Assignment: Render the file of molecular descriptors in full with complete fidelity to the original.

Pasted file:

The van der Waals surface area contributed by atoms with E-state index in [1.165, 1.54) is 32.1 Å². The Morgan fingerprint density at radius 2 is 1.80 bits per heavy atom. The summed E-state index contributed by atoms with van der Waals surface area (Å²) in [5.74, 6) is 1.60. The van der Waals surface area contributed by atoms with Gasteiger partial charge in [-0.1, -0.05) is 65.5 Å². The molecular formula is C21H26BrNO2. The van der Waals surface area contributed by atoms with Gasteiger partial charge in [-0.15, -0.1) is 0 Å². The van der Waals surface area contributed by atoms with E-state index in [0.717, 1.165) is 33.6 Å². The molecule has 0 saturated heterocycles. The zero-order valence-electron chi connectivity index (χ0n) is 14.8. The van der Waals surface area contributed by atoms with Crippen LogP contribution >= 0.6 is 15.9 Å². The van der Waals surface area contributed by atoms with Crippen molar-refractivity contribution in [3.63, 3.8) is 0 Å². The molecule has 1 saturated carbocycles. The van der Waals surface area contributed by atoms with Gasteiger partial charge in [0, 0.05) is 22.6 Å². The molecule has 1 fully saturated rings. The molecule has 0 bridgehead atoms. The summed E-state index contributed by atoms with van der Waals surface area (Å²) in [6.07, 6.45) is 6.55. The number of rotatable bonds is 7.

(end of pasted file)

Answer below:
The van der Waals surface area contributed by atoms with E-state index in [1.165, 1.54) is 32.1 Å². The Morgan fingerprint density at radius 2 is 1.80 bits per heavy atom. The summed E-state index contributed by atoms with van der Waals surface area (Å²) in [5.74, 6) is 1.60. The van der Waals surface area contributed by atoms with Gasteiger partial charge in [-0.1, -0.05) is 65.5 Å². The molecular formula is C21H26BrNO2. The van der Waals surface area contributed by atoms with Gasteiger partial charge in [-0.15, -0.1) is 0 Å². The van der Waals surface area contributed by atoms with E-state index in [0.717, 1.165) is 33.6 Å². The molecule has 0 saturated heterocycles. The zero-order valence-electron chi connectivity index (χ0n) is 14.8. The van der Waals surface area contributed by atoms with Crippen LogP contribution >= 0.6 is 15.9 Å². The van der Waals surface area contributed by atoms with Crippen molar-refractivity contribution in [3.63, 3.8) is 0 Å². The molecule has 1 saturated carbocycles. The van der Waals surface area contributed by atoms with Gasteiger partial charge in [0, 0.05) is 22.6 Å². The molecule has 1 fully saturated rings. The molecule has 0 bridgehead atoms. The summed E-state index contributed by atoms with van der Waals surface area (Å²) in [6.07, 6.45) is 6.55. The number of rotatable bonds is 7.